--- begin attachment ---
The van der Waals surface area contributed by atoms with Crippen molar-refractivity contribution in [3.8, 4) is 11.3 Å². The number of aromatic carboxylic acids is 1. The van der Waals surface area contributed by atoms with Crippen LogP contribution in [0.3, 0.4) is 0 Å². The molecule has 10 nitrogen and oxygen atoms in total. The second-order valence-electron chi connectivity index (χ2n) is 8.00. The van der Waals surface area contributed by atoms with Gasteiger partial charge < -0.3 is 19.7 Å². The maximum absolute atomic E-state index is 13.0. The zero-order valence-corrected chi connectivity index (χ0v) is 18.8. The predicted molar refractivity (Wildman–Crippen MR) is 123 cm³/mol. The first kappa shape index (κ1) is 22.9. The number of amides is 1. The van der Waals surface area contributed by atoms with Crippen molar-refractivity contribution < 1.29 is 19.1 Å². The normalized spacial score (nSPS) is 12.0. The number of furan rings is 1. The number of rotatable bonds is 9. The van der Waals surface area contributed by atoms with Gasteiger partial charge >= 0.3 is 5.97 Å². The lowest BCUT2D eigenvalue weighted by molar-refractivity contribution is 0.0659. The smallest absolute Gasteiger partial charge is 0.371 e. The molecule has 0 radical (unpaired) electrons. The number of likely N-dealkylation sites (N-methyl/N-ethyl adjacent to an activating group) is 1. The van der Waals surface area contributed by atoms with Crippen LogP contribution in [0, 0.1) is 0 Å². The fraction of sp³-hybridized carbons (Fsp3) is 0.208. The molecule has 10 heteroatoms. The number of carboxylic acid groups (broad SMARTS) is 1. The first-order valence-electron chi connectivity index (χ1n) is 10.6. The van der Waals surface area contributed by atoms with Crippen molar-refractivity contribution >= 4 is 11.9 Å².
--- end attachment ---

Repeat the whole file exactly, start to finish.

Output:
The van der Waals surface area contributed by atoms with Crippen molar-refractivity contribution in [3.8, 4) is 11.3 Å². The number of aromatic carboxylic acids is 1. The van der Waals surface area contributed by atoms with Crippen LogP contribution in [0.3, 0.4) is 0 Å². The molecule has 10 nitrogen and oxygen atoms in total. The second-order valence-electron chi connectivity index (χ2n) is 8.00. The van der Waals surface area contributed by atoms with Gasteiger partial charge < -0.3 is 19.7 Å². The maximum absolute atomic E-state index is 13.0. The zero-order valence-corrected chi connectivity index (χ0v) is 18.8. The predicted molar refractivity (Wildman–Crippen MR) is 123 cm³/mol. The first kappa shape index (κ1) is 22.9. The number of amides is 1. The van der Waals surface area contributed by atoms with Crippen molar-refractivity contribution < 1.29 is 19.1 Å². The normalized spacial score (nSPS) is 12.0. The number of furan rings is 1. The number of rotatable bonds is 9. The van der Waals surface area contributed by atoms with Gasteiger partial charge >= 0.3 is 5.97 Å². The lowest BCUT2D eigenvalue weighted by molar-refractivity contribution is 0.0659. The smallest absolute Gasteiger partial charge is 0.371 e. The molecule has 0 radical (unpaired) electrons. The number of likely N-dealkylation sites (N-methyl/N-ethyl adjacent to an activating group) is 1. The van der Waals surface area contributed by atoms with Crippen LogP contribution in [0, 0.1) is 0 Å². The fraction of sp³-hybridized carbons (Fsp3) is 0.208. The molecule has 10 heteroatoms. The number of carboxylic acid groups (broad SMARTS) is 1. The first-order valence-electron chi connectivity index (χ1n) is 10.6. The van der Waals surface area contributed by atoms with Crippen molar-refractivity contribution >= 4 is 11.9 Å².